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Don’t look for antiques at Camp Hale

Brief by Central Staff

Outdoors – August 2001 – Colorado Central Magazine

If you’re wandering around the Camp Hale area, it’s probably not a good idea to pick things up — they could explode.

Camp Hale, on the west side of Tennessee Pass above Minturn, was established in 1943 as a training center for the U.S. Army’s famous Tenth Mountain Division. It remained in use into the 1960s for, among other things, training expatriate Tibetans to fight China for their homeland.

Now it’s just an historic part of White River National Forest with a few foundations from the military days.

Or so everyone thought, until last fall when four unexploded rifle grenades were found in an old target area. The Forest Service closed three miles of the Colorado Trail then, but re-opened it this summer after a sweep in June.

That sweep turned up a bazooka round and a rocket motor, which were exploded by Army munitions experts from Fort Carson.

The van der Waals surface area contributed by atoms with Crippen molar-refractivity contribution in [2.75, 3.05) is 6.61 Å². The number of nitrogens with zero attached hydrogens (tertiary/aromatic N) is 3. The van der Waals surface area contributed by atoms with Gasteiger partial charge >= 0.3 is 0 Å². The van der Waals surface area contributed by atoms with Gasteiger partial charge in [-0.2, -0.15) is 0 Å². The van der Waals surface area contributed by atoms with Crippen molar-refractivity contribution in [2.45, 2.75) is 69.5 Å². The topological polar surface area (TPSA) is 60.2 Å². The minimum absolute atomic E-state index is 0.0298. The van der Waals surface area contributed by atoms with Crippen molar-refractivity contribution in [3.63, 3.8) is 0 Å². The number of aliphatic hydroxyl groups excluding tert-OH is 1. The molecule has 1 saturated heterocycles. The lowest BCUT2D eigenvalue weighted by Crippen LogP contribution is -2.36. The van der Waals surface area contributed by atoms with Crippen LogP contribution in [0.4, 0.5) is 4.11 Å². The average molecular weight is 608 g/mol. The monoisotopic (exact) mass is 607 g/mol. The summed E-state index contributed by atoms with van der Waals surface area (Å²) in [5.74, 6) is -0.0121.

Three agencies are concerned with the old munitions: the Colorado Department of Health, the Forest Service, and the U.S. Army Corps of Engineers. There’s a federal program — the Formerly Used Defense Sites program — for cleaning old military zones, but its budget is small, and experts estimate a full scour of Camp Hale would cost more than $2 million.

But there’s another possibility. Since “adventure tourism” and “extreme sports” are so popular these days, why not just post the area with “enter at your own risk” warnings that explain the dangers, and make it as big an attraction as a bungee-jumping park? And think of the profits from selling “I navigated the Camp Hale Minefield” T-shirts.